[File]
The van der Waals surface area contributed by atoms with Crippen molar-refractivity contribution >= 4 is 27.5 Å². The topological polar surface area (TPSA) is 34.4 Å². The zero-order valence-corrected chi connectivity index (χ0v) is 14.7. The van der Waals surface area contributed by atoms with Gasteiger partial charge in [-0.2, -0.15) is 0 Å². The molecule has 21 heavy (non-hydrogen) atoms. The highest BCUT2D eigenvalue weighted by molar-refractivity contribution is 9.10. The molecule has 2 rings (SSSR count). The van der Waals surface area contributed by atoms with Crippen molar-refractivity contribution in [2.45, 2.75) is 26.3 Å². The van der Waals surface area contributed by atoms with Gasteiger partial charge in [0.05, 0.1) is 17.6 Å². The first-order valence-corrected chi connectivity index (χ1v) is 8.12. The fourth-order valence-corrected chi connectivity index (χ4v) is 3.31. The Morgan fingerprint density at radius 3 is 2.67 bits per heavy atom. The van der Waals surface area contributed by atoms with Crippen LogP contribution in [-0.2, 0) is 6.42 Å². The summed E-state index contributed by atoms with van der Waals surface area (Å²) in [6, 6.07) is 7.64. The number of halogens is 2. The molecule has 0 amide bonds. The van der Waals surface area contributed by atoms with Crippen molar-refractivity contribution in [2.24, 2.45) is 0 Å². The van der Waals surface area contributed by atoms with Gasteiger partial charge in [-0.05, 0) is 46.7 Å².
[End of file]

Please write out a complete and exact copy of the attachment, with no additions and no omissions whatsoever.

The van der Waals surface area contributed by atoms with Crippen molar-refractivity contribution >= 4 is 27.5 Å². The topological polar surface area (TPSA) is 34.4 Å². The zero-order valence-corrected chi connectivity index (χ0v) is 14.7. The van der Waals surface area contributed by atoms with Gasteiger partial charge in [-0.2, -0.15) is 0 Å². The molecule has 21 heavy (non-hydrogen) atoms. The highest BCUT2D eigenvalue weighted by molar-refractivity contribution is 9.10. The molecule has 2 rings (SSSR count). The van der Waals surface area contributed by atoms with Crippen molar-refractivity contribution in [2.45, 2.75) is 26.3 Å². The van der Waals surface area contributed by atoms with Gasteiger partial charge in [0.05, 0.1) is 17.6 Å². The first-order valence-corrected chi connectivity index (χ1v) is 8.12. The fourth-order valence-corrected chi connectivity index (χ4v) is 3.31. The Morgan fingerprint density at radius 3 is 2.67 bits per heavy atom. The van der Waals surface area contributed by atoms with Crippen LogP contribution in [-0.2, 0) is 6.42 Å². The summed E-state index contributed by atoms with van der Waals surface area (Å²) in [6, 6.07) is 7.64. The number of halogens is 2. The molecule has 0 amide bonds. The van der Waals surface area contributed by atoms with Crippen molar-refractivity contribution in [2.24, 2.45) is 0 Å². The van der Waals surface area contributed by atoms with Gasteiger partial charge in [-0.05, 0) is 46.7 Å².